Fun with Persians

It's been a good week for me. I've met a new group of guys in my city (Richmond, VA) who play historical wargames and when I met them, one of them noted that he had a Greek hoplite army. I have a hoplite army too, as you know if you read this blog. But you may know that I also have a Persian army (it's been sitting around for a year), and Persians vs hoplites sounded like a better battle than hoplites v hoplites, although there's plenty of historical precedent for that and I'm sure we'll play one of those soon.

So, Persians in two weeks, eh? I strategically ordered some figs from Sergeant Major miniatures to beef up the front line. They would go well with the Indians and Assyrians I picked up in the last couple of months.

An Achaemenid Persian army would have had a wide variety of ethnicities,, each in his native dress and bearing the weapons of his culture. To me, that gives me license to sweep together any cool looking Middle Eastern figs that I want, even these anachronistic Indians (actually sold as rebels from the British Imperial era). In my army they became the Indian fanatics, a real workhorse of a unit. Note the difference in paint job quality between the guys in the yellow shorts and the guy in the white. That's my improvement over a year and a half. Note also the purple skin undertones. Crazy but it works for me.

Assyrian slingers, may have already posted these blokes. Hilariously, I almost lost three of these guys in my freezer. I had put them in there to make the glue on their previous bases brittle.  Their tunics are plainer than they should be, but maybe as lowly slingers, they wouldn't have had access to nice patterned cloth. But if that were the case, wouldn't their tunics just be burlap sacks? It's best not to think too much about these things.

But I did get some satisfactory patterning on their companions, the Assyrian bow & swordsmen.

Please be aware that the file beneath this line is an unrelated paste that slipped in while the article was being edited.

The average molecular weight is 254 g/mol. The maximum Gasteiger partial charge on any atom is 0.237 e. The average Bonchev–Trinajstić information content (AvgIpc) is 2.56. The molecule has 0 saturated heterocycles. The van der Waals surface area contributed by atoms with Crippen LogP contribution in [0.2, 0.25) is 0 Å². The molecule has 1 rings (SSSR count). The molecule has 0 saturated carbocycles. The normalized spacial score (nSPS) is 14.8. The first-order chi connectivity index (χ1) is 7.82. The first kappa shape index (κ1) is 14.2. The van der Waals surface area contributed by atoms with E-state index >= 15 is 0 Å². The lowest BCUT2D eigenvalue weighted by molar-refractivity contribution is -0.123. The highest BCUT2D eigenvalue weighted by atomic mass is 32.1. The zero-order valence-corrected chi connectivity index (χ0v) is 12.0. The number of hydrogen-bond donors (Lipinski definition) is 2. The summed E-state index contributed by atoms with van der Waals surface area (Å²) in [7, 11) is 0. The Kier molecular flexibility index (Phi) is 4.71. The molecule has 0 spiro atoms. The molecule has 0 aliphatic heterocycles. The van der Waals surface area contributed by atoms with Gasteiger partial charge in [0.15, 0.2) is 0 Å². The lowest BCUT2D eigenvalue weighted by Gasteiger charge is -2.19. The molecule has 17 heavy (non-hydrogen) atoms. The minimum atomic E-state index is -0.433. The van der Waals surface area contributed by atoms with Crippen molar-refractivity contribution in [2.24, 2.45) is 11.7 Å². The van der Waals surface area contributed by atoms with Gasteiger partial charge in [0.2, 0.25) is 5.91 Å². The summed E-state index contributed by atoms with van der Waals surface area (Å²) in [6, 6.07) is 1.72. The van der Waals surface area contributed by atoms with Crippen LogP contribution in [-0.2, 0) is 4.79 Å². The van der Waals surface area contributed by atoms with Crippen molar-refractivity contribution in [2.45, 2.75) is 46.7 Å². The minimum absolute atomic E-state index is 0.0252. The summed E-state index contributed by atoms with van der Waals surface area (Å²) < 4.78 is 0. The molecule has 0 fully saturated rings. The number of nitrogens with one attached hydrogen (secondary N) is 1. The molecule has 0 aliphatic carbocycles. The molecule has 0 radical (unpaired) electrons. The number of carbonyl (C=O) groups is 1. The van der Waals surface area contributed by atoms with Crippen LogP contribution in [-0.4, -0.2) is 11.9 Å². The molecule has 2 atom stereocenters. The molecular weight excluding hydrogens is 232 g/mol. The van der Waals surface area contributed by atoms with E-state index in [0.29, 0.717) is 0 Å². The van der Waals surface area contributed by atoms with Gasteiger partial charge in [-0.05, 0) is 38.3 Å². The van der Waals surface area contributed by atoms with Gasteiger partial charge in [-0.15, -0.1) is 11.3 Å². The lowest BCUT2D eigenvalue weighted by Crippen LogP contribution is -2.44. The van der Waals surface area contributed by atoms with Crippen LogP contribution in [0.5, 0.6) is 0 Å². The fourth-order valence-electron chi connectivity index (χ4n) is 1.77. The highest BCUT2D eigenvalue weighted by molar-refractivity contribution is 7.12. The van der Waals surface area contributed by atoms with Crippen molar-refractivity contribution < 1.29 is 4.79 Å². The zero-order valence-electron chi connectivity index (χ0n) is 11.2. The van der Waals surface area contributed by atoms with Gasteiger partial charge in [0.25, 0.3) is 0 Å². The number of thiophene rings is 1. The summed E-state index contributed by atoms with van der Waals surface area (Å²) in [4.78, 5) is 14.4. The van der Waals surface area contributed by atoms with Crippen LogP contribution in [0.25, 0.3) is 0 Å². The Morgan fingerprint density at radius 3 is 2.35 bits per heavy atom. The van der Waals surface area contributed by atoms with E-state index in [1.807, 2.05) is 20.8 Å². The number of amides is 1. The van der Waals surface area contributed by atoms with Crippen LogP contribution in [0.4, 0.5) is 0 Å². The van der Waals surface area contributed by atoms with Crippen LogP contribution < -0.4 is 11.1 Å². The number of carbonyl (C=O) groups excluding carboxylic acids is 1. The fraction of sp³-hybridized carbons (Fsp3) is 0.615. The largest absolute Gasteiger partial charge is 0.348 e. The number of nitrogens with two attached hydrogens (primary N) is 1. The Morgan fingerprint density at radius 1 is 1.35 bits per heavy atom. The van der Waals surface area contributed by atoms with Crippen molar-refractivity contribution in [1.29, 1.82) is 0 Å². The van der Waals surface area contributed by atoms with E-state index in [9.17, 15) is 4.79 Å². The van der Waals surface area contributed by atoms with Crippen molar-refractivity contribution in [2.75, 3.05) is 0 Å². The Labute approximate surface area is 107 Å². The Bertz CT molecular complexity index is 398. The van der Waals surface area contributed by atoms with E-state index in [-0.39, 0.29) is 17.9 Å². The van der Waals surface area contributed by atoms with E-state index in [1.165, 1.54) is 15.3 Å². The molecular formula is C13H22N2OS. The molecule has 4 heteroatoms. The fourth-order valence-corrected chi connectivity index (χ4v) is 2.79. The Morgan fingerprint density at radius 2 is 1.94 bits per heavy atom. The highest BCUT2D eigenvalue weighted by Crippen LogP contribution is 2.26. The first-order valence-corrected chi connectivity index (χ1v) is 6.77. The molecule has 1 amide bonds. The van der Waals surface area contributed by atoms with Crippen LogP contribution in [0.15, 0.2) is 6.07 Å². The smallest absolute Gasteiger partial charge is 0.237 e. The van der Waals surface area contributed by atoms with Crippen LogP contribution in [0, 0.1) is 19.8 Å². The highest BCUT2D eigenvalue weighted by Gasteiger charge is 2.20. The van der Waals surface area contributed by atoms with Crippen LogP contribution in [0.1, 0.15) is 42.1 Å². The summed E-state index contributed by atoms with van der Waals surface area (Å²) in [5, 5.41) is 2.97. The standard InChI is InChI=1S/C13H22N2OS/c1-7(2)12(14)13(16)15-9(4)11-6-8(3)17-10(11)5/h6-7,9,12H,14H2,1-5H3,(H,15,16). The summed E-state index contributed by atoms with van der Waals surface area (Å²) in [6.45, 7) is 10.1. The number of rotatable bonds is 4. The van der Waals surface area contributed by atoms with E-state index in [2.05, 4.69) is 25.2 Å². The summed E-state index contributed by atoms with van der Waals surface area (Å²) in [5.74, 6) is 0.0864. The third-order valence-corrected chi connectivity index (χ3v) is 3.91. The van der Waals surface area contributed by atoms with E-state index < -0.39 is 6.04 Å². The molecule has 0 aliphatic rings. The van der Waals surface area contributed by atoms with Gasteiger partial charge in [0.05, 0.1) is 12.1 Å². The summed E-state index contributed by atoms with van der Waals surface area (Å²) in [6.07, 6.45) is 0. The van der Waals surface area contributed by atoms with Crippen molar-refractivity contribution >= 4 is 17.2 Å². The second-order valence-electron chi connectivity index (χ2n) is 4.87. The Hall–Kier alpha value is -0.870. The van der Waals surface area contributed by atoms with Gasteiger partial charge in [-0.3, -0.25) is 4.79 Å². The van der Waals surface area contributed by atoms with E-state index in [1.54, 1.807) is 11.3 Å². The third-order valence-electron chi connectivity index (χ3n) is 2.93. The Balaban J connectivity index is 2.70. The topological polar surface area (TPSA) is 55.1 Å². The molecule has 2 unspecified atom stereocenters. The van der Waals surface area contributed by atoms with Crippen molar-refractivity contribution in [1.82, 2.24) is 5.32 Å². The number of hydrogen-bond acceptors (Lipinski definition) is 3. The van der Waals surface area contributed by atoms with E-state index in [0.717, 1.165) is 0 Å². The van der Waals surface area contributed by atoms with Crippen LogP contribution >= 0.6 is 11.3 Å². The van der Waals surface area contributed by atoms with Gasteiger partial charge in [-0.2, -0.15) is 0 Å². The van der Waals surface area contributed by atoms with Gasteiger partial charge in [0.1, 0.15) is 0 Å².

And if you like patterns, how do you like...

 Kablam! How's a unit of Nubians with leopard AND zebra for you? I had these guys sitting around unpainted forever with no real plan of how to use them. I do wish I had one more; supposed to be 8 in this unit.

This unit of Egyptian Sherden is the best looking of the units from the old Persian army. 

And here are some new guys, sparabara from Sergeant Major miniatures. I love the design of these guys but Sgt Major has some messy castings and I had to cut and clip and drill for a while before these guys were ready to take paint or even hold their own spears. 

Eeee do you see these guys wearing animal ears on their hats? Freaking adorable! I had to have these guys; they were sold as fantasy types but I'm fielding them as Bactrian hill tribesmen because who the fuck knows what a Bactrian hill tribesman looks like? They're also Sergeant Major.

The big fucking news here is that ALL THESE UNITS ARE MAGNETIZED. Every infantryman in the Persian army now sits on a steel square which itself sits with seven of its brethren on a magnetic base. Major trouble saver with regard to transport, setup, and movement during the game.

And now the Immortals! Those nice solid shields make them look like they could actually stand up to a phalanx of hoplites for five minutes. In my mind, Immortals would wear some kind of armor -- I'd love to find a unit of Middle Easterners in scale armor. But even in these robes they were the best immortals I could find. Three units with no eyeballs. I almost always paint eyeballs :/ but that may not be the best way to get a lot of guys ready quickly. 
Wanted to give you a shot from a higher angle to minimize shield glare. Blue/white/green/copper might seem a little garish to modern fashionistas but Persians liked bright & tacky and the boldness of these colors made my homeboys a pleasure to look at from above on the battlefield.